LONDON (Reuters) – Britain is more likely to leave the EU without a deal if lawmakers reject the agreement Prime Minister Theresa May has negotiated, one of her ministers said on Thursday, as a second said a no-deal exit would hit the farming sector hard.
FILE PHOTO: Britain’s Secretary of State for Environment, Food and Rural Affairs, Michael Gove, walks past a demonstrator dressed as Father Christmas, in central London, Britain December 12, 2018. REUTERS/Phil Noble/File Photo
Brexit is scheduled for March 29 but, while Stephen Barclay and Michael Gove both warned against an unmanaged departure, what will actually happen on that day remains far from clear.
The future of May’s agreement hangs in the balance in the run-up to a parliamentary vote, and calls for a second referendum – which she has consistently rejected – are growing.
“No deal will be far more likely if MPs (Members of Parliament) reject the government’s Brexit deal,” Brexit minister Barclay wrote in the Daily Express newspaper, arguing that May’s plan was the only “workable deal” available.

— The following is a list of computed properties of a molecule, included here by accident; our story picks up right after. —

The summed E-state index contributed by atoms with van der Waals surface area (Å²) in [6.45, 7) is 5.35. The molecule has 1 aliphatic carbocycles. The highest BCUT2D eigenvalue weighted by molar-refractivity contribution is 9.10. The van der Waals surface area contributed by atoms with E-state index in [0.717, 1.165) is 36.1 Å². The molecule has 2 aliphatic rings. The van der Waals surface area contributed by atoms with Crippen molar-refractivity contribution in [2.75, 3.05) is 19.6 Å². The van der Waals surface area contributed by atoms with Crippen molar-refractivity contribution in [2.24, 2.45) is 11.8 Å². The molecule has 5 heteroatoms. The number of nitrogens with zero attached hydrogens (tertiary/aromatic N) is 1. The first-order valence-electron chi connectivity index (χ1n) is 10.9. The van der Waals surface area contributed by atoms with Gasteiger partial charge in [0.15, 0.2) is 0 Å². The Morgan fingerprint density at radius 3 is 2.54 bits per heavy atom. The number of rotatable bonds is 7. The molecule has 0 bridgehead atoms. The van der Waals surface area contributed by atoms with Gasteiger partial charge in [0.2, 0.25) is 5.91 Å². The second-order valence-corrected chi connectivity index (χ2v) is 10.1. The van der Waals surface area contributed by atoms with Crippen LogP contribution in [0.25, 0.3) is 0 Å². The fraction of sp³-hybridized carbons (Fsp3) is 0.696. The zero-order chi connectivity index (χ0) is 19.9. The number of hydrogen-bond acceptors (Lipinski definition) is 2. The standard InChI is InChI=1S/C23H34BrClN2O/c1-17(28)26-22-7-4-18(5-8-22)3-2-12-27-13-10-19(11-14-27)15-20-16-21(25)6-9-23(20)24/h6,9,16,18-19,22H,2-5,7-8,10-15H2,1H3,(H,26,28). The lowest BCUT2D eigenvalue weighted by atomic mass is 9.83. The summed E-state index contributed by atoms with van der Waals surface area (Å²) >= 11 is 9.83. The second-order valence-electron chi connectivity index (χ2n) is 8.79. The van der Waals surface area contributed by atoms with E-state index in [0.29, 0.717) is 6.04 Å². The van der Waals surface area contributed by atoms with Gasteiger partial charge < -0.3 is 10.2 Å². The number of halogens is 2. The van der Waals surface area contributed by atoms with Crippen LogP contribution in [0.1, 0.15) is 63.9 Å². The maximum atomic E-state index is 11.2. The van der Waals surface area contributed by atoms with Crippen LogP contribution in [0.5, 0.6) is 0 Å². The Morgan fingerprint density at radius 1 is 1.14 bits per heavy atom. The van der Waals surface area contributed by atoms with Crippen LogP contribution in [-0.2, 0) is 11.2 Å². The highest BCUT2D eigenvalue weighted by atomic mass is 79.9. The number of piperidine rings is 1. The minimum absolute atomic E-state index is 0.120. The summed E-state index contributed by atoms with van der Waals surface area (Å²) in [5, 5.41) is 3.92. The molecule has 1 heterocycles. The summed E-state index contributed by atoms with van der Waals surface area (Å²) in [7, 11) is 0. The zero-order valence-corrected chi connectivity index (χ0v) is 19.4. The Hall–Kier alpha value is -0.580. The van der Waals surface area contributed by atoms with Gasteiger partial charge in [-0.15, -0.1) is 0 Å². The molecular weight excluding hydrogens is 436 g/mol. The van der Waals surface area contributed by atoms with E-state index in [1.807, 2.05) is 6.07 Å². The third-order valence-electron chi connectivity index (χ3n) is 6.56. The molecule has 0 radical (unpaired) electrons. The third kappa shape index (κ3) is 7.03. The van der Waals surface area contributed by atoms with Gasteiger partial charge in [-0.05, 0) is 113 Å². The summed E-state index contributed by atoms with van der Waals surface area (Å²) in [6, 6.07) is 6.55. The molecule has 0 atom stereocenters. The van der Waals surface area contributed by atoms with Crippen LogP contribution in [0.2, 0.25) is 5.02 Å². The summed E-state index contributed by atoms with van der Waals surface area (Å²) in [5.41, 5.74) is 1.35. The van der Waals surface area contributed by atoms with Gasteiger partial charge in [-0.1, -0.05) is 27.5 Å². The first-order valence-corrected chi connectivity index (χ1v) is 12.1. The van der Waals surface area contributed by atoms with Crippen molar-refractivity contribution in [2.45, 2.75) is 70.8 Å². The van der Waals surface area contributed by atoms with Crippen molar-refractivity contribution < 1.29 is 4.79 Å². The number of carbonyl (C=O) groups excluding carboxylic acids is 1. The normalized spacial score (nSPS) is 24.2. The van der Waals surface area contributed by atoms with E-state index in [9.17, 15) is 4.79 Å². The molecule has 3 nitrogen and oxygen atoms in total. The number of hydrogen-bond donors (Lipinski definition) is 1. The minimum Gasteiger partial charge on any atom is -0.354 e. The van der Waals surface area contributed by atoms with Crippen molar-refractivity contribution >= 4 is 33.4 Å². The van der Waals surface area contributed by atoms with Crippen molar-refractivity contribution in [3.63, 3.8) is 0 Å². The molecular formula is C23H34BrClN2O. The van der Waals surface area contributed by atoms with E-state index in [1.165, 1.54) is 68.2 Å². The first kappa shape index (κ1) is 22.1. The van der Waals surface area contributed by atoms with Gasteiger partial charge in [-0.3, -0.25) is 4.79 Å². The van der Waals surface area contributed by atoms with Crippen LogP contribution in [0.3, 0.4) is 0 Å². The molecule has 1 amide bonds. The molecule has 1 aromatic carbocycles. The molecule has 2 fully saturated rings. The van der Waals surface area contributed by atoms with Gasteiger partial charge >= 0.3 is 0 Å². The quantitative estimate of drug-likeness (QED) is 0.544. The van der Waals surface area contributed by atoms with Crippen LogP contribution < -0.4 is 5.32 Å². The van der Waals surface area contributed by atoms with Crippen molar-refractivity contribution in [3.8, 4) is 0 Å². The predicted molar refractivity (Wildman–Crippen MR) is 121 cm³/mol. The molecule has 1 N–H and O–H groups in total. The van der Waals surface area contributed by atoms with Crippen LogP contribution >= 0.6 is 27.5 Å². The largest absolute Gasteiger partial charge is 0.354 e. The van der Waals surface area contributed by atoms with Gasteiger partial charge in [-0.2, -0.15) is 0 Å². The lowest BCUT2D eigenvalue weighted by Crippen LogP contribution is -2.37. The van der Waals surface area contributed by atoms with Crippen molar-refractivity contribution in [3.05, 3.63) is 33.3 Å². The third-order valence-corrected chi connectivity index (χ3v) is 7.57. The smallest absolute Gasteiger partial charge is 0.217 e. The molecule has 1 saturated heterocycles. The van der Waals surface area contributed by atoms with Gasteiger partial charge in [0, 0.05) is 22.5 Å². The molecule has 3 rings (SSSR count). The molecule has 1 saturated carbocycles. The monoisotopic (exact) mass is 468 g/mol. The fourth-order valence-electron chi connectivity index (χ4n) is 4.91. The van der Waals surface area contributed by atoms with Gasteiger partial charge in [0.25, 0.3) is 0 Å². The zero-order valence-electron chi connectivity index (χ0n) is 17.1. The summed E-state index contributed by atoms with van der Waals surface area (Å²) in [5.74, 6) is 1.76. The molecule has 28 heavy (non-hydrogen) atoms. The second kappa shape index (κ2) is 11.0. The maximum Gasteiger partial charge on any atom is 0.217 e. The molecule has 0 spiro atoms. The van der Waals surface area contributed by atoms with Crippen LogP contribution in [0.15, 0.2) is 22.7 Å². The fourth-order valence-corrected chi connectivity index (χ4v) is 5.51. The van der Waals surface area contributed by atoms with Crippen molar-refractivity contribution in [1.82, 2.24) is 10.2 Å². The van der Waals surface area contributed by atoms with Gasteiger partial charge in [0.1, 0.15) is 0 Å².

Environment minister Gove said British farmers and food firms would face rising costs in the event of no deal, as export tariffs kicked in and border inspections slowed traffic through ports.
Lawmakers must choose whether to accept May’s plans for a structured exit and relatively close economic ties, or reject it and spawn huge uncertainty about the country’s next steps. The vote is due in the week beginning Jan. 14.
The main barrier to May’s deal is opposition to a ‘backstop’ designed to prevent the return of a hard border between Northern Ire